How do you make your models feel comfortable during a shoot?
I will try and make them laugh a lot and let them know I will never post any bad pictures of them on the internet (ha). That usually makes them feel better. I will always try and set a mood for them as well by playing really relaxing music and music that fits into the theme we’re going for.
What would be your dream destination for a shoot?
Anywhere that looks magical or like it came from a fairy tale. Iceland would be amazing, but I think anywhere has the potential for greatness if you search hard enough. Different themes with different people kind of get you in tune and makes it easier to find where you to go with them.
How would you describe your style in five words?
Whimsical, mysterious, bold, moody, and magical
In your opinion, what are the characteristics of a good photograph?
To me, a good photograph would be one that draws your eyes in and lets your imagination run wild. It provokes an emotion in you that you can’t explain but you still get a feeling of oneness with the photograph and the story being captured within that image. If it resonates within your soul, then I think that is the making of a good photograph.
What’s your favorite photograph? Why?
I think my favorite photograph that I have taken would be “afterglow.” It’s currently on display at the High Street Gallery in Salem, Oregon, along with some of my other double exposures. You can check it out on my website as well under the “prints” section. It’s a true double exposure taken with an old camera in my bedroom. I wasn’t sure this picture would even come out because it was so dark in my room, lit only by candles. I also used myself and the floor as a tripod when taking the picture, kind of in the back of my mind thinking that the photo was going to turn out blurry, but I was so wrapped up in the beauty surrounding me that I wanted to try it out anyway. What I didn’t expect when I got my film back was a perfectly exposed, and sharp double exposure that also drifted from just an image to a whole different medium, like a painting.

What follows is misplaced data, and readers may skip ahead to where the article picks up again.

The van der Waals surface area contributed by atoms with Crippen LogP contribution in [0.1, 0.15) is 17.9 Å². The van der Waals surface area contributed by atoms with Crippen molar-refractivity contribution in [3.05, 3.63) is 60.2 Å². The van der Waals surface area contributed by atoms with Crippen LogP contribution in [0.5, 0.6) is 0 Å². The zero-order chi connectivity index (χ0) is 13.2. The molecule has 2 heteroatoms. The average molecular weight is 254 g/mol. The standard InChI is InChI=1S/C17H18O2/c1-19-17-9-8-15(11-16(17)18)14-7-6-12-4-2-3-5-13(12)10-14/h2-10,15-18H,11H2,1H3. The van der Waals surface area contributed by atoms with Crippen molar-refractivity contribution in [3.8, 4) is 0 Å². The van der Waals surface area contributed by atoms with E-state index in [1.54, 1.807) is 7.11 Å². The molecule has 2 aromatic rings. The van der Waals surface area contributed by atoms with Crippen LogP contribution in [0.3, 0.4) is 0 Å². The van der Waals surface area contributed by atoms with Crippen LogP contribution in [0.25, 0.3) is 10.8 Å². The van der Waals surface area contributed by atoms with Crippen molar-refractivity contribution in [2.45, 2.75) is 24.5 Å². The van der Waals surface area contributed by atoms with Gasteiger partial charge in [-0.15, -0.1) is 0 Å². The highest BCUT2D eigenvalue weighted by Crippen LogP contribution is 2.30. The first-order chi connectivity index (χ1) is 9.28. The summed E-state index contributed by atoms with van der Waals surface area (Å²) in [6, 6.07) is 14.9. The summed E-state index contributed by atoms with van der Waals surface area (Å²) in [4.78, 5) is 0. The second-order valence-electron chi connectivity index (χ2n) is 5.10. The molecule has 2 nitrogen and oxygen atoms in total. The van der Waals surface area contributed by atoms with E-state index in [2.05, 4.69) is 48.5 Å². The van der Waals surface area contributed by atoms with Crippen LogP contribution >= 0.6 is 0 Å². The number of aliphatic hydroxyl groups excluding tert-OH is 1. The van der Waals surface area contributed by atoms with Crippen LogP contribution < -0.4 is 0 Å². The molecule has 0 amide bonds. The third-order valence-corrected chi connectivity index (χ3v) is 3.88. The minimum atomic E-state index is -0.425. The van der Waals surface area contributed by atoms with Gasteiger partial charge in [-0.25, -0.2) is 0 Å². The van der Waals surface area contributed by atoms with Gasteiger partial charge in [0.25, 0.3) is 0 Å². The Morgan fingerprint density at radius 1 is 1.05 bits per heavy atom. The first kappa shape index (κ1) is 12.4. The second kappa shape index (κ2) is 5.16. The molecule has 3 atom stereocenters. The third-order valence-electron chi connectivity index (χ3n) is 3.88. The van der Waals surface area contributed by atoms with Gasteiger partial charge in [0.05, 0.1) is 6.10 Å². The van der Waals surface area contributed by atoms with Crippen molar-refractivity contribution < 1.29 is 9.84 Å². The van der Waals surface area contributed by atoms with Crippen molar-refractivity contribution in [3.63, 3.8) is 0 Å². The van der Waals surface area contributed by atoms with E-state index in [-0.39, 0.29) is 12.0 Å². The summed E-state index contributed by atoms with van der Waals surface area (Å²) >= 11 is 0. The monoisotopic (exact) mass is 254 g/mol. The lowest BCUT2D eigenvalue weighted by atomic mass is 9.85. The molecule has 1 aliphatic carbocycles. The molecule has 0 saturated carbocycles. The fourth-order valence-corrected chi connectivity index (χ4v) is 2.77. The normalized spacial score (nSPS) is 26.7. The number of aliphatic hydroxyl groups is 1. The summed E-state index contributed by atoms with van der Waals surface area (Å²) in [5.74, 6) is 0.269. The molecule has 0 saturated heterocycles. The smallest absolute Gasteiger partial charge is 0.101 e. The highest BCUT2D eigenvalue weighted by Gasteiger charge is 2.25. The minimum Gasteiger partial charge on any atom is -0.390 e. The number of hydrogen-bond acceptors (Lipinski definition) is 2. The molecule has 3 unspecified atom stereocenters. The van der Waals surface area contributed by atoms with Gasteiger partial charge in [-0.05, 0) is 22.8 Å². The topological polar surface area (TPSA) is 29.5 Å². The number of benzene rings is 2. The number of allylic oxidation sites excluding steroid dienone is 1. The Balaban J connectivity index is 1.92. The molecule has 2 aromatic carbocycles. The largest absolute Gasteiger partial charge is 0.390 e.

What would you say was the greatest challenge for you as an artist? How did you overcome it?
The greatest challenge is to have the freedom and time to actually take the photos you want to take. When you work so much you start taking fewer pictures that are interesting because work can suck up so much of your focus. Setting aside time to cultivate ideas and concepts is one thing I need to focus more on than spending my time and energy elsewhere.
What camera/film/accessory setup do you use in your professional and personal work?
I don’t have a true preference about the type of film I use anymore. I know what type of film to use for specific weather, location, and color, so it varies for me. Most of the time, I'll always be carrying around Kodak 400, 160, and Fuji 400h. I’m currently shooting with a Mamiya 645 pro TL, Canon 1v, and a bunch of vintage film cameras.
Any photographers/artists that you follow religiously?
I try and not focus on anyone else’s stuff, but someone who is a dear friend to me that I look up to as a photographer would be Dmitri Von Klein (also known as Monovita). He and I have kind of the same mentality of what makes a great photo. Our friendship helps me see his personality within his photographs, and because of that, I can relate to them.
Who’s your dream collaboration?
A raven, wolf, and unicorn.
Do you have any upcoming projects? Please talk about them.
I currently have a lot of upcoming projects but they’re all just swirling around in my head and I haven’t decided on anything. I just know I have to do photography at some point and when I meet the right person I can kind of put them into a specific theme that I had been brainstorming.
If you weren't a photographer, what would you be?
I’d probably be an acupuncturist because I really love alternative medicine. I enjoy spirituality and anything that makes your brain open up to other possibilities, and raises your level of consciousness.
What would you like your audience to take home after seeing your images?
I would like them to be able to look at my pictures and feel inspired by the realms you can create within your own imagination. I would love for them to feel a sense of fantasy and mystery within my photographs. For my pictures to take them into another world and make them feel good, even if only for a minute.
Any last words for our readers?
Take photos that your soul will enjoy, not for anyone else.